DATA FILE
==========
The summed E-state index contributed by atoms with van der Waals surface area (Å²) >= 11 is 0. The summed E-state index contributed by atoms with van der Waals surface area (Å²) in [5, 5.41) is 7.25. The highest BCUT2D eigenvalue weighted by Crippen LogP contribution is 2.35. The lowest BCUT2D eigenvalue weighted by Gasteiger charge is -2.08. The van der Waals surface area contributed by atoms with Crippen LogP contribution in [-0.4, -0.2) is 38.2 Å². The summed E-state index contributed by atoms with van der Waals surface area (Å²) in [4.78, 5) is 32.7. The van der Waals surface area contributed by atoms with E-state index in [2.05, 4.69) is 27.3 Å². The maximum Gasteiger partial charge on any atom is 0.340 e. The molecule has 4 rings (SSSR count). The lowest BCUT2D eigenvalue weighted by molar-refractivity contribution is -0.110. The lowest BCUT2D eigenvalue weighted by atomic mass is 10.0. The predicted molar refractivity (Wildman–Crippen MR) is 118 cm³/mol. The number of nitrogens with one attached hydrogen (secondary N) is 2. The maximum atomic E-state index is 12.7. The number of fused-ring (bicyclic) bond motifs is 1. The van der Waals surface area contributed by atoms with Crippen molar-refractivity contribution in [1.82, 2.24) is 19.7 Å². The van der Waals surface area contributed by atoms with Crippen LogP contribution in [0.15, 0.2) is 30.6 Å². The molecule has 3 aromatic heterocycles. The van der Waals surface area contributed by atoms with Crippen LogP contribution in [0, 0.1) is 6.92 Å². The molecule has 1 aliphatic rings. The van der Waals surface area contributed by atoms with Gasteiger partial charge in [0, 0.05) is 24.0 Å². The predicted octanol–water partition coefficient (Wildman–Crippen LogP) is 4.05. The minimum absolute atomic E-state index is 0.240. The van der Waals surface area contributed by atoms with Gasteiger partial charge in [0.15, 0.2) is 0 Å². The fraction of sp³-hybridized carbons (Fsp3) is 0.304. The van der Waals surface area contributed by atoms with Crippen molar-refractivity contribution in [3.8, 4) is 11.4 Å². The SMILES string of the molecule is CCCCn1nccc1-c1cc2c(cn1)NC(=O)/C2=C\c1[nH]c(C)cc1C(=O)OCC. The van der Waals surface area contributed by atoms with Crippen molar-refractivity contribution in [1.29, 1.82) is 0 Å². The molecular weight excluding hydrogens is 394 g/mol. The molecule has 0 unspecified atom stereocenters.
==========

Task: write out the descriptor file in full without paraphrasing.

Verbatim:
The summed E-state index contributed by atoms with van der Waals surface area (Å²) >= 11 is 0. The summed E-state index contributed by atoms with van der Waals surface area (Å²) in [5, 5.41) is 7.25. The highest BCUT2D eigenvalue weighted by Crippen LogP contribution is 2.35. The lowest BCUT2D eigenvalue weighted by Gasteiger charge is -2.08. The van der Waals surface area contributed by atoms with Crippen LogP contribution in [-0.4, -0.2) is 38.2 Å². The summed E-state index contributed by atoms with van der Waals surface area (Å²) in [4.78, 5) is 32.7. The van der Waals surface area contributed by atoms with E-state index in [2.05, 4.69) is 27.3 Å². The maximum Gasteiger partial charge on any atom is 0.340 e. The molecule has 4 rings (SSSR count). The lowest BCUT2D eigenvalue weighted by molar-refractivity contribution is -0.110. The lowest BCUT2D eigenvalue weighted by atomic mass is 10.0. The predicted molar refractivity (Wildman–Crippen MR) is 118 cm³/mol. The number of nitrogens with one attached hydrogen (secondary N) is 2. The maximum atomic E-state index is 12.7. The number of fused-ring (bicyclic) bond motifs is 1. The van der Waals surface area contributed by atoms with Crippen molar-refractivity contribution in [1.82, 2.24) is 19.7 Å². The van der Waals surface area contributed by atoms with Crippen LogP contribution in [0.15, 0.2) is 30.6 Å². The molecule has 3 aromatic heterocycles. The van der Waals surface area contributed by atoms with Crippen LogP contribution in [0, 0.1) is 6.92 Å². The molecule has 1 aliphatic rings. The van der Waals surface area contributed by atoms with Gasteiger partial charge in [0, 0.05) is 24.0 Å². The predicted octanol–water partition coefficient (Wildman–Crippen LogP) is 4.05. The minimum absolute atomic E-state index is 0.240. The van der Waals surface area contributed by atoms with Gasteiger partial charge in [0.15, 0.2) is 0 Å². The fraction of sp³-hybridized carbons (Fsp3) is 0.304. The van der Waals surface area contributed by atoms with Crippen molar-refractivity contribution in [3.8, 4) is 11.4 Å². The SMILES string of the molecule is CCCCn1nccc1-c1cc2c(cn1)NC(=O)/C2=C\c1[nH]c(C)cc1C(=O)OCC. The van der Waals surface area contributed by atoms with Crippen molar-refractivity contribution in [1.29, 1.82) is 0 Å². The molecular weight excluding hydrogens is 394 g/mol. The molecule has 0 unspecified atom stereocenters.